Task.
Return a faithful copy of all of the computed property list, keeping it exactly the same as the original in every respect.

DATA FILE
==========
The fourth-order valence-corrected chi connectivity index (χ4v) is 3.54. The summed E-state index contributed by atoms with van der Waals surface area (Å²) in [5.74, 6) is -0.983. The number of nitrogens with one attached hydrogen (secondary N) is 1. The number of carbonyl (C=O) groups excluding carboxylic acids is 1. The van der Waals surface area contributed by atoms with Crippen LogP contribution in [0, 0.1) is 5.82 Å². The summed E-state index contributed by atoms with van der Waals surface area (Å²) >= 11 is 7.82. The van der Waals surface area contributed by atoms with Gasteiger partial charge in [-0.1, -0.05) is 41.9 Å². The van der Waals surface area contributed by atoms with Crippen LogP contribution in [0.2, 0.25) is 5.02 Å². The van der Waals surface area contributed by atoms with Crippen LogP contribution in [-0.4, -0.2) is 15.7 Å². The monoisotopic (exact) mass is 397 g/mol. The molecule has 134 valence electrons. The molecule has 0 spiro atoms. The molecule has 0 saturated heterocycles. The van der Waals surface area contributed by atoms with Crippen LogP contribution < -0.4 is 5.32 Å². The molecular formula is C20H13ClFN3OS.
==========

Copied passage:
The fourth-order valence-corrected chi connectivity index (χ4v) is 3.54. The summed E-state index contributed by atoms with van der Waals surface area (Å²) in [5.74, 6) is -0.983. The number of nitrogens with one attached hydrogen (secondary N) is 1. The number of carbonyl (C=O) groups excluding carboxylic acids is 1. The van der Waals surface area contributed by atoms with Crippen LogP contribution in [0, 0.1) is 5.82 Å². The summed E-state index contributed by atoms with van der Waals surface area (Å²) >= 11 is 7.82. The van der Waals surface area contributed by atoms with Gasteiger partial charge in [-0.1, -0.05) is 41.9 Å². The van der Waals surface area contributed by atoms with Crippen LogP contribution in [0.2, 0.25) is 5.02 Å². The van der Waals surface area contributed by atoms with Crippen LogP contribution in [-0.4, -0.2) is 15.7 Å². The monoisotopic (exact) mass is 397 g/mol. The molecule has 134 valence electrons. The molecule has 0 spiro atoms. The molecule has 0 saturated heterocycles. The van der Waals surface area contributed by atoms with Crippen LogP contribution < -0.4 is 5.32 Å². The molecular formula is C20H13ClFN3OS.